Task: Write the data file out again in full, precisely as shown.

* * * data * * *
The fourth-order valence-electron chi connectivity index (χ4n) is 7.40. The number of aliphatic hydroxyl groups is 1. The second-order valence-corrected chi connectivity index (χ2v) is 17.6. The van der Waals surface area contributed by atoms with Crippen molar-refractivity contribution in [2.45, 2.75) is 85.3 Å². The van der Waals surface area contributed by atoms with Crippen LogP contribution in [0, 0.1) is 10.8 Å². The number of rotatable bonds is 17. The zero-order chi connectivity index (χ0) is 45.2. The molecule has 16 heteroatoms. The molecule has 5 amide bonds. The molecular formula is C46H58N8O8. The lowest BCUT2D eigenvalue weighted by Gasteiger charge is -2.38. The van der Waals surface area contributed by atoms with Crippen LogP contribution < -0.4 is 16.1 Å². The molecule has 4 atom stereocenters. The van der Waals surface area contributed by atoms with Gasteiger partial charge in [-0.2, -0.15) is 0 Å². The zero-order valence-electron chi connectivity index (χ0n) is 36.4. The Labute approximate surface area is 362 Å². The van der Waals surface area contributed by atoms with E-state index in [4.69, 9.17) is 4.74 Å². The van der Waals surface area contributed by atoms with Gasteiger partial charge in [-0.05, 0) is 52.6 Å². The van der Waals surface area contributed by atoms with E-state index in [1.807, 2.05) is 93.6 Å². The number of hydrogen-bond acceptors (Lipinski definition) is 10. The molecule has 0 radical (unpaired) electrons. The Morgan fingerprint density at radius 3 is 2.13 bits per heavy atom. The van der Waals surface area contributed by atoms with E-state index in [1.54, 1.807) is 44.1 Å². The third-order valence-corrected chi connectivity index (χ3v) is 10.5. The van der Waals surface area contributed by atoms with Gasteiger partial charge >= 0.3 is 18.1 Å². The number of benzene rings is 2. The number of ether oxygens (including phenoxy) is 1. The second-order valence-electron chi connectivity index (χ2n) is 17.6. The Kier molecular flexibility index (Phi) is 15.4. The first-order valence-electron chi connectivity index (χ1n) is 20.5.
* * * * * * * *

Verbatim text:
The fourth-order valence-electron chi connectivity index (χ4n) is 7.40. The number of aliphatic hydroxyl groups is 1. The second-order valence-corrected chi connectivity index (χ2v) is 17.6. The van der Waals surface area contributed by atoms with Crippen molar-refractivity contribution in [2.45, 2.75) is 85.3 Å². The van der Waals surface area contributed by atoms with Crippen LogP contribution in [0, 0.1) is 10.8 Å². The number of rotatable bonds is 17. The zero-order chi connectivity index (χ0) is 45.2. The molecule has 16 heteroatoms. The molecule has 5 amide bonds. The molecular formula is C46H58N8O8. The lowest BCUT2D eigenvalue weighted by Gasteiger charge is -2.38. The van der Waals surface area contributed by atoms with Crippen LogP contribution < -0.4 is 16.1 Å². The molecule has 4 atom stereocenters. The van der Waals surface area contributed by atoms with Gasteiger partial charge in [-0.2, -0.15) is 0 Å². The zero-order valence-electron chi connectivity index (χ0n) is 36.4. The Labute approximate surface area is 362 Å². The van der Waals surface area contributed by atoms with E-state index in [4.69, 9.17) is 4.74 Å². The van der Waals surface area contributed by atoms with Gasteiger partial charge in [-0.05, 0) is 52.6 Å². The van der Waals surface area contributed by atoms with E-state index in [1.807, 2.05) is 93.6 Å². The number of hydrogen-bond acceptors (Lipinski definition) is 10. The molecule has 0 radical (unpaired) electrons. The Morgan fingerprint density at radius 3 is 2.13 bits per heavy atom. The van der Waals surface area contributed by atoms with E-state index in [1.54, 1.807) is 44.1 Å². The third-order valence-corrected chi connectivity index (χ3v) is 10.5. The van der Waals surface area contributed by atoms with Gasteiger partial charge >= 0.3 is 18.1 Å². The number of benzene rings is 2. The number of ether oxygens (including phenoxy) is 1. The second-order valence-electron chi connectivity index (χ2n) is 17.6. The Kier molecular flexibility index (Phi) is 15.4. The first-order valence-electron chi connectivity index (χ1n) is 20.5.